I’ll remind you that PowerVR has already been killed once by NV (and ATI at the time). That's why they are in phones not PC's :) Don't forget that. I don't see this playing out different this time either. Phones/tablets etc are accidentally moving into NV/AMD territory (gaming) now and with huge volumes making it a no brainer to compete here for these two. It's like the entire market is coming to AMD/NV's doorstep like never before. Like I said, good luck to Qcom/Imagination/Arm/Samsung trying to get good at gaming overnight. There is no Qcom "gaming evolved" or "The way it's meant to be played" games yet. NV/AMD have had 20yrs of doing it, and devs have the same amount of time in experience with their hardware (which with die shrinks will just slide into phones/tablets shortly with less cores, but it’s the same tech!). If Qcom/Samsung (or even Apple) don't buy AMD soon they are stupid. It is the best defensive move they can make vs the NV gaming juggernaut coming and if that happens I'll likely sell my NV stock shortly after...LOL. Apple should do this to keep android on NV from becoming the dominate gaming platform. MS could buy them also, but I don't think Intel can get away with it quite yet (though they should be able to, since ARM is about to become their top cpu competitor). When an ARM soc (or whatever) gets into a 500w PC like box Intel can make that move to buy AMD for gpus. Until then I don't think they can without the FTC saying "umm, what?". I'm also not sure Samsung can legally buy AMD (security reasons for a non American company having that tech?).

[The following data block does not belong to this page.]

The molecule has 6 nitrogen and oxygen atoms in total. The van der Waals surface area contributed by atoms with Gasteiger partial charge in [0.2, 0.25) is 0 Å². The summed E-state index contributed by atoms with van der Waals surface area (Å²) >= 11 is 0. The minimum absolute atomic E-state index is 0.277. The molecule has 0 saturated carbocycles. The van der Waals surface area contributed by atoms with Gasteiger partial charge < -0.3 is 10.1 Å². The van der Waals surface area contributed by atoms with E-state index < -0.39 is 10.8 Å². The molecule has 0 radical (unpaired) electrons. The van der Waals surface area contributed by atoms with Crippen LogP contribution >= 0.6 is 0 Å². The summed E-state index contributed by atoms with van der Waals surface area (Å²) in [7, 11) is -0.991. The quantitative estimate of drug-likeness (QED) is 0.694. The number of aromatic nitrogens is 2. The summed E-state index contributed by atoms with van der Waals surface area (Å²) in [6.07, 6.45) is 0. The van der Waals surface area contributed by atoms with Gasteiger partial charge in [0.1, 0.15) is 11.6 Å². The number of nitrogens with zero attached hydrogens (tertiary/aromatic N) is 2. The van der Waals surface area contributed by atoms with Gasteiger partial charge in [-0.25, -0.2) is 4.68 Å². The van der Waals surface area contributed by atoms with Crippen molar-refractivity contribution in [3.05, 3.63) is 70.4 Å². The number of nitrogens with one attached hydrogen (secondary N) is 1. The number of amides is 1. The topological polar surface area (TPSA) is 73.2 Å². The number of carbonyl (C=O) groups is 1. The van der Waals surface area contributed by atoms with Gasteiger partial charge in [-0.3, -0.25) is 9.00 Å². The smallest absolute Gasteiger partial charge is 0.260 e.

Anyway, it's not just about perf, it's also about optimizations (such as NV buying PGI for even MORE cuda prowess for dev tools). IE - Cuda just got a boost. More prep work for Denver/Boulder is afoot :) Just one more piece of the puzzle so to speak (the software stack). For google, they don't care who wins the soc race, as long as it pushes Android/Chrome as the Wintel replacement in the future for the dominant gaming platform and eventually as a PC replacement also for at least some work (assuming they court Adobe and maybe a few others for content creation on android/chrome or whatever). I’m guessing Denver/Boulder (and their competition) are pipelined to run at 3.5-4ghz in 70-100w envelopes. It would make no sense to compete with Intel’s Haswell/Broadwell etc in 8w. A desktop chip needs to operate at ~70w etc just like AMD/Intel to make the race even. You have a PSU, heatsink/fans and a HUGE box in a PC, it would be stupid not to crank power up to use them all. A Cortex-A57 chip at 4ghz should be very interesting with say, a Volta discrete card in the box :) A free OS/Office suite on it, with say $100 A57 4ghz chip should be easy to sell. A soc chip for notebooks, and a stripped gpu-less version for desktops with discrete cards sounds great. I like the future.